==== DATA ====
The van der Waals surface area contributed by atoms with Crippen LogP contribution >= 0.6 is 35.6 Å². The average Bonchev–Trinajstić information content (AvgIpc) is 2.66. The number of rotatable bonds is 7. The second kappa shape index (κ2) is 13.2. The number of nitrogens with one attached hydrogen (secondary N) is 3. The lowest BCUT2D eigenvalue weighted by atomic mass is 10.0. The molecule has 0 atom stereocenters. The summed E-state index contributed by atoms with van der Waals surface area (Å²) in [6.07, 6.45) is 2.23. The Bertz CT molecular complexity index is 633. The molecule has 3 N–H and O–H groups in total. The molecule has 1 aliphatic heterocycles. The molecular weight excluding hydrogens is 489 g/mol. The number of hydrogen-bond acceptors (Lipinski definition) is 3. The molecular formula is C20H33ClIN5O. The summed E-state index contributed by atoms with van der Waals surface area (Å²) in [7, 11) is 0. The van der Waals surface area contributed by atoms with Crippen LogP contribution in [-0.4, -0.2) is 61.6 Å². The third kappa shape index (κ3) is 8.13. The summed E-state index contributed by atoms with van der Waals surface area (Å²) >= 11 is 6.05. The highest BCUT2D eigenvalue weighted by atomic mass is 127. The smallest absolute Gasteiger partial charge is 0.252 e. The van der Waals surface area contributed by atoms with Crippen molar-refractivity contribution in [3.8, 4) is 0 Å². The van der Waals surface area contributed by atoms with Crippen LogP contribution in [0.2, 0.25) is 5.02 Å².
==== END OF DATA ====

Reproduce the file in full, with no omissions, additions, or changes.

The van der Waals surface area contributed by atoms with Crippen LogP contribution >= 0.6 is 35.6 Å². The average Bonchev–Trinajstić information content (AvgIpc) is 2.66. The number of rotatable bonds is 7. The second kappa shape index (κ2) is 13.2. The number of nitrogens with one attached hydrogen (secondary N) is 3. The lowest BCUT2D eigenvalue weighted by atomic mass is 10.0. The molecule has 0 atom stereocenters. The summed E-state index contributed by atoms with van der Waals surface area (Å²) in [6.07, 6.45) is 2.23. The Bertz CT molecular complexity index is 633. The molecule has 3 N–H and O–H groups in total. The molecule has 1 aliphatic heterocycles. The molecular weight excluding hydrogens is 489 g/mol. The number of hydrogen-bond acceptors (Lipinski definition) is 3. The molecular formula is C20H33ClIN5O. The summed E-state index contributed by atoms with van der Waals surface area (Å²) in [7, 11) is 0. The van der Waals surface area contributed by atoms with Crippen LogP contribution in [-0.4, -0.2) is 61.6 Å². The third kappa shape index (κ3) is 8.13. The summed E-state index contributed by atoms with van der Waals surface area (Å²) >= 11 is 6.05. The highest BCUT2D eigenvalue weighted by atomic mass is 127. The smallest absolute Gasteiger partial charge is 0.252 e. The van der Waals surface area contributed by atoms with Crippen molar-refractivity contribution in [3.8, 4) is 0 Å². The van der Waals surface area contributed by atoms with Crippen LogP contribution in [0.2, 0.25) is 5.02 Å².